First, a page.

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kind. He commonly replied to these hints by say- | dream of such fame as that of Watt and Arking, that he was still an “ apprentice” in science, wright. It is much to the honor of his townsand must learn more and do nore before he could men that Perkins was from his earliest days held abandon his studies for mere money-making pur- in the highest esteem by them. They fully apsuits. Still he never affected to think meanly of preciated his genius and were proud to honor him. his own capacity, but always cherished a modest in the latter years of his life, when far removed and manly hope that the world would do him jus from the land of his birth, his thoughts and feeltice by a reasonable compensation in fame and for- ings always turned homeward, and he never ceased tune. In this manner, with a mind constantly ac- to express the hope of returning to lay his bones tive, and an undiminished ardor in the pursuit of in his native soil. His wish has not been gratiknowledge, prodigal of his labors for the advance-fied, but his memory will remain forever connected ment of science and the public good—yet never with the spot. complaining of the neglect of the world, he passed the remainder of his life. We are not able to THE DIPLOMATIC AND OFFICIAL PAPERS OF speak positively as to his private affairs, but we believe he secured the benefit of some of his numerous inventions in such a manner as to enjoy a
A RECENT number of the London Morning moderate competence to the end of his days. The Chronicle contains, under the above title, the folinventor of a cork-screw or a quack sugar-plum, lowing notice of Mr. Webster, which has been has realized a princely fortune. Perkins, whose called forth by the publication in London of a volwhole life was devoted to the enlargement of ume of documents from the pen of our distinhuman knowledge, got merely bread to eat. guished countryman. These remarks, coming from Fame is his great reward. He gave to mechan- a quarter in which Americans and their instituism new powers, a new importance, and a new tions have not been accustomed to receive hasty or dignity. Speculative and practical science are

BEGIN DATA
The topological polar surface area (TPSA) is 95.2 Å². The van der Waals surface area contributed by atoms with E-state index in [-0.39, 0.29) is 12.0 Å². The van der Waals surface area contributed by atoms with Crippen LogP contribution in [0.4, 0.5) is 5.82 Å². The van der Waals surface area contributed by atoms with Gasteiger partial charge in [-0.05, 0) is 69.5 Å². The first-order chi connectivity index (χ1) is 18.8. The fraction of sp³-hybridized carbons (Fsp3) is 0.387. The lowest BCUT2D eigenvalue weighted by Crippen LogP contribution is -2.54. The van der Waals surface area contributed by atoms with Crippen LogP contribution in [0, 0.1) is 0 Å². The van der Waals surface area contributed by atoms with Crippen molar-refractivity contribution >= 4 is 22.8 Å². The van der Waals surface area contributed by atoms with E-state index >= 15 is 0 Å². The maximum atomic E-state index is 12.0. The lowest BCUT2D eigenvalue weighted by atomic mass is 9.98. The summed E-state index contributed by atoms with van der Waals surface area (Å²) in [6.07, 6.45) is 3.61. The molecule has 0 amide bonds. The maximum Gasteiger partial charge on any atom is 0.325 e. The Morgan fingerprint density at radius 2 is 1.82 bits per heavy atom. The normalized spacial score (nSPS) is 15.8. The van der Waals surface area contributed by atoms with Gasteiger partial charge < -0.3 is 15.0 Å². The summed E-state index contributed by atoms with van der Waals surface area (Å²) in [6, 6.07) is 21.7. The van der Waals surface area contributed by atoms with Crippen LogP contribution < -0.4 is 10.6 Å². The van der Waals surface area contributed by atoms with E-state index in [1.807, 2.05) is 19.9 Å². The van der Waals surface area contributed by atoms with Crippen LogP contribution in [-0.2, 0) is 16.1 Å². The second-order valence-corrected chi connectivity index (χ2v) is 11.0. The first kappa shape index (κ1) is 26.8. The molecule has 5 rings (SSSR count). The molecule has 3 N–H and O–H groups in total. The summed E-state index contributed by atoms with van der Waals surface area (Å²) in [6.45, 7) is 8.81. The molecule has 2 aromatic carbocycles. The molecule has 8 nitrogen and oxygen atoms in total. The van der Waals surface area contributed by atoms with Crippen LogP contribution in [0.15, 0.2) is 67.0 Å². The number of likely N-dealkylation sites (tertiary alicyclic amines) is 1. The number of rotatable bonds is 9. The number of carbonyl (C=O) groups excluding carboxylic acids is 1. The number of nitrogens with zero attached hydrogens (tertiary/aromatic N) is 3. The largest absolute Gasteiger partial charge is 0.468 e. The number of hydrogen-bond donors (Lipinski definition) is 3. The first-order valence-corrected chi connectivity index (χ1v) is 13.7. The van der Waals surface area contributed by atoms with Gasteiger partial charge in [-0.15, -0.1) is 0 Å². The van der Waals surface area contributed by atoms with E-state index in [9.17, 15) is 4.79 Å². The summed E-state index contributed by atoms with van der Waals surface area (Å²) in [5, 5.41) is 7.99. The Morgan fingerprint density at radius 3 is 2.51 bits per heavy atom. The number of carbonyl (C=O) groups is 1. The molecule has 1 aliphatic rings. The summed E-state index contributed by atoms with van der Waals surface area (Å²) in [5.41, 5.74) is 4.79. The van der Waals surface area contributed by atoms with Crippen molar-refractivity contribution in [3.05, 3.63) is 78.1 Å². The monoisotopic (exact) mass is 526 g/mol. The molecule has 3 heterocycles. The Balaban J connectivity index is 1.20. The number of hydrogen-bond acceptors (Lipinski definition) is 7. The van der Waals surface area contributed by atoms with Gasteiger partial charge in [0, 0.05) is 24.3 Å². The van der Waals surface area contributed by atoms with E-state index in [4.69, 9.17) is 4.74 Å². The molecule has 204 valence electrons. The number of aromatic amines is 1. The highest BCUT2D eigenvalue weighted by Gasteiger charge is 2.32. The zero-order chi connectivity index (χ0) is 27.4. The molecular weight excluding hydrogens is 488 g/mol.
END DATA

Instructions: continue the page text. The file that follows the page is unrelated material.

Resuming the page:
indiscriminate commendation, will be read with both indebted to his genius. A writer well qual much interest, as showing the rank which Mr. ified to judge, says of him, regarding his experi-Webster occupies in the estimation of the people ments in high pressure steam : Viewing his ex
of Europe. Some passages towards the close reertions from first to last, no other mechanic of the fer to Mr. Webster's conversational peculiarities, day has done more to illustrate an obscure branch of which an Englishman is perhaps little qualified of philosophy by a series of dangerous, difficult, to judge. We have, however, printed the writer's and expensive experiments." We refrain from remarks entire. As Gibbon says of the magnificopying other testimonials of the regard in which cent eulogy pronounced upon him by Porson, the he is held by men of scientific and philosophical sweetness of his praise is tempered by a reasonacquirements ; these would suit a much more ex